The police came of Friday at 6:00 just as the Green Dragon's night was starting. Unfortunately a film crew from KHLY came also. One of the patrons must've called in the story; although, it's hard to imagine any of them being enfranchised enough to handle calling a news station. The cops asked Phillip to move. He said it was a public sidewalk. The cops told him to put away the sign. He said they were violating his First Amendment rights of religious expression. The cops asked if this was a legitimate religion, and if so, why hadn't they heard of it. He pulled a sheet of paper from his shirt pocket, unfolding the paper three times to typewriter-size. It bore two columns in a gothic type with its margins festooned with inverted pentacles, goat's heads and snakes. While the lead cop studied this (and KHLY filmed), Phillip said if the cops didn't know about his religion—well, he wasn't responsible for their ignorance—and he offered to damn them on the spot. This proved too much for one of the junior cops who shoved Phillip off the curb and onto the cold asphalt. All of this made the ten o'clock news and early Saturday morning an ACLU lawyer called on Phillip in jail. Phillip got sprung and declined to sue the police department because "some folks can't handle damnation when it first comes to call."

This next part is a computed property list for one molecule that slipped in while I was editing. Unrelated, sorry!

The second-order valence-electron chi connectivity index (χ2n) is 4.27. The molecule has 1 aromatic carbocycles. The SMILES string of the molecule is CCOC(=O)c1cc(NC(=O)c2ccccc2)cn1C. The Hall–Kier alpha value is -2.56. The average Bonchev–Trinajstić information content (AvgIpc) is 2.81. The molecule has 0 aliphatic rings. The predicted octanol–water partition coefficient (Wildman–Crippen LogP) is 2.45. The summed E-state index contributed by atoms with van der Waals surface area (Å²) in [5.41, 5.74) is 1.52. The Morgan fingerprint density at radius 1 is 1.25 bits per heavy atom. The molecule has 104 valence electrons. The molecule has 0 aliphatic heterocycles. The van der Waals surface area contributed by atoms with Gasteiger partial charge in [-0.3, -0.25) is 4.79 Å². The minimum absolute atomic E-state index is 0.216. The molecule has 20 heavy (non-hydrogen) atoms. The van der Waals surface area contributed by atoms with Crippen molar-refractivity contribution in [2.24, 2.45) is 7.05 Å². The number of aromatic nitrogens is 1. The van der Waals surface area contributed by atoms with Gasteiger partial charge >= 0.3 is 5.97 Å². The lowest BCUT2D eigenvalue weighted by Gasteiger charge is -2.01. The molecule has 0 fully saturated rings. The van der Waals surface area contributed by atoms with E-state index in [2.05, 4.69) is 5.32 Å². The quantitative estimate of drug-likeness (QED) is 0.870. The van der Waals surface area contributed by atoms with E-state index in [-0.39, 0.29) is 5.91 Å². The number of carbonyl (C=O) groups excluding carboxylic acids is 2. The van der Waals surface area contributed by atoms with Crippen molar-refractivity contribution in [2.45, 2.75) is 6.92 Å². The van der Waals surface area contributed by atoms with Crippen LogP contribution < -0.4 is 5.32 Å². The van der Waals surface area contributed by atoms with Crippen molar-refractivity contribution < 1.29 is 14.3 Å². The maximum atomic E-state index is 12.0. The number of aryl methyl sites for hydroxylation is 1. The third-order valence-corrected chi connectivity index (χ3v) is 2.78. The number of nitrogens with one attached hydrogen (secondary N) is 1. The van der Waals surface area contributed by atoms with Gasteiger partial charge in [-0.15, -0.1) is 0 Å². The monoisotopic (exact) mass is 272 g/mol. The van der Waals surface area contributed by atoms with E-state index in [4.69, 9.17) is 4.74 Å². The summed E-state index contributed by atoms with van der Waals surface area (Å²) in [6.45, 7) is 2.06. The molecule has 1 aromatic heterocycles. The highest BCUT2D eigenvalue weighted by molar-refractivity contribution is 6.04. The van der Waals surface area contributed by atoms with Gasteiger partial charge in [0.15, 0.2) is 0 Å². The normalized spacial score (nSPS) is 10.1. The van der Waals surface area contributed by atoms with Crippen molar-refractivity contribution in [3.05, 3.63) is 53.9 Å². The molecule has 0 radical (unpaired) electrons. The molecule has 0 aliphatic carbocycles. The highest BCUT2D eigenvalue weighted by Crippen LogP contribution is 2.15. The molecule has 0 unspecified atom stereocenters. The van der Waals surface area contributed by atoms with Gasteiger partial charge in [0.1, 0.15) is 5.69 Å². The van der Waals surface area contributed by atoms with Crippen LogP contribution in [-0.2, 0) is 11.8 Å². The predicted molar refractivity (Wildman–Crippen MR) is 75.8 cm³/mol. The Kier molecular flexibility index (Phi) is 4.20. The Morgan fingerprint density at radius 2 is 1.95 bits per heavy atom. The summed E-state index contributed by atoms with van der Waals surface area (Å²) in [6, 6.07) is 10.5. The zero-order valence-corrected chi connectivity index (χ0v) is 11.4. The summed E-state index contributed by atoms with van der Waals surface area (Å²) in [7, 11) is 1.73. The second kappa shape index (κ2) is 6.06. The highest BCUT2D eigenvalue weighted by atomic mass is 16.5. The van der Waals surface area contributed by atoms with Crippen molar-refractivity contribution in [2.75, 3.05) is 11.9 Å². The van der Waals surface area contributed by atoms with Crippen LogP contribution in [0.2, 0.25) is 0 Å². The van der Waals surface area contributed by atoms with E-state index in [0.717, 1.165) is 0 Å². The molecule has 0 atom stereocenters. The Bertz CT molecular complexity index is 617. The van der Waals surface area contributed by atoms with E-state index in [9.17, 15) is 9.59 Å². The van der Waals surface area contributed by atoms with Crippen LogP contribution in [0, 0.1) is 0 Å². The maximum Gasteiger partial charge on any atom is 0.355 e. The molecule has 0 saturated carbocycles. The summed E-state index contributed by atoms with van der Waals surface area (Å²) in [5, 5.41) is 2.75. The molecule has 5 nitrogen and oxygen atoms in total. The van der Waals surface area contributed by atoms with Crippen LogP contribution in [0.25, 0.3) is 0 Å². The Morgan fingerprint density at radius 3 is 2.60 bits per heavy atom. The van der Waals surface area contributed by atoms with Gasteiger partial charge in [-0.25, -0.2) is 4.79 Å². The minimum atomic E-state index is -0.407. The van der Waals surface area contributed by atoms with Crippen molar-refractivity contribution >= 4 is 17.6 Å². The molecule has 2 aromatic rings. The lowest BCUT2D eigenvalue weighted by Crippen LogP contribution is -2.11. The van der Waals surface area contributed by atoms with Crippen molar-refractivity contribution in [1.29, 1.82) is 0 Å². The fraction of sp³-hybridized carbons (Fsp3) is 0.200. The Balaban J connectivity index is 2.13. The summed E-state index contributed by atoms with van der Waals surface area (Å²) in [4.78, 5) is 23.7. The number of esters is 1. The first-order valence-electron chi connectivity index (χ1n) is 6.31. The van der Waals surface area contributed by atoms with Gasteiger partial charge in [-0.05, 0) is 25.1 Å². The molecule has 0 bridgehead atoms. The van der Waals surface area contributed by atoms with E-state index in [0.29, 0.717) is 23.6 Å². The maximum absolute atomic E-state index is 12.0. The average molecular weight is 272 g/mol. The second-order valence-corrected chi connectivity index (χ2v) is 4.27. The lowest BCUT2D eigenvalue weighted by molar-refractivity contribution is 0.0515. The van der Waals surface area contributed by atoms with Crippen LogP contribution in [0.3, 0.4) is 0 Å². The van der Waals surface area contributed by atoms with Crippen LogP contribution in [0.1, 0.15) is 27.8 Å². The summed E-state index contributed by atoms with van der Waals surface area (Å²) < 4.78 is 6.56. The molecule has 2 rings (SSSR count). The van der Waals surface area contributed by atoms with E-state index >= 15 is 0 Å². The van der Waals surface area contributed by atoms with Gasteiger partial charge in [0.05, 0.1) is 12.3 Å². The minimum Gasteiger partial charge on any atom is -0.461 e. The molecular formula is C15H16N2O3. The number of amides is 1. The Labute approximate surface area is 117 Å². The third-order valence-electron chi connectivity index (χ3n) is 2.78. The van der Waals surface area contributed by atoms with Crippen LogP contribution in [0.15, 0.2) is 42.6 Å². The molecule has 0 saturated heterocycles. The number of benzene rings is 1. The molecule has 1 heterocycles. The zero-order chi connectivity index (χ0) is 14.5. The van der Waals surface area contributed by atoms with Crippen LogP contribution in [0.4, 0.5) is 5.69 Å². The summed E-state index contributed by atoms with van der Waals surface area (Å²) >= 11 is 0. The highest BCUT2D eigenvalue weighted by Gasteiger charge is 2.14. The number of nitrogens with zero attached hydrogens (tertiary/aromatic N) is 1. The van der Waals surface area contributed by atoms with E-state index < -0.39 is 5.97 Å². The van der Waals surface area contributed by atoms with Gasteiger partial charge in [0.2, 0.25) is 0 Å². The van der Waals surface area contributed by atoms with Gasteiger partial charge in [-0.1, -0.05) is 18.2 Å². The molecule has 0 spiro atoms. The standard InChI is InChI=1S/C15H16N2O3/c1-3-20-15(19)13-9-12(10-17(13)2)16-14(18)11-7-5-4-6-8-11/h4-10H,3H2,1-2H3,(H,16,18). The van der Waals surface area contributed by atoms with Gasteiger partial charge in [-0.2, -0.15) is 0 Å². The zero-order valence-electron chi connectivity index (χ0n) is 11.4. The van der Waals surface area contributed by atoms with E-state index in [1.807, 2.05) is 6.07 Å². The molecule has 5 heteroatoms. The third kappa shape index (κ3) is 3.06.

He was back in front of the Green Dragon Monday night. A guy pulled up in a cream-in-coffee colored Nissan pickup truck. He had a beat-up piano in the back. He walked up to Phillip and took out his own gothic-print paper. Phillip studied it for a moment, and then the two had a confab. Jazz piano and slide trombone are a shaky combination, but the pair had a great audience due to media coverage. They took in two hundred and forty dollars. Susan relented. All these new people came in for a drink (or just to get warm and bought a drink as space rental). She hired two barmaids from the crowd to go outside and take people's orders.

The next day Susan told Phillip the Damnation Army could play on the inside of the Green Dragon. Phillip said no but thanks kindly. There's plenty of damnation available in cheap bars, but some folks find salvation there too. It wouldn't do to send out mixed signals. The IRS showed up in the form of a little man in a gray suit. The IRS said it was tired of people making up these psuedo-religions to avoid paying taxes. Phillip pulled out his paper and handed it to the IRS and said theirs was a real religion. The IRS stared at the paper and turned it over and over in his hands. Frankly he couldn't make heads or tails of it. The IRS desperately needed new contact lenses. The IRS drove away in his Hyundai and a tambourine man bicycled up. The tambourine man also had a paper. So there was trio.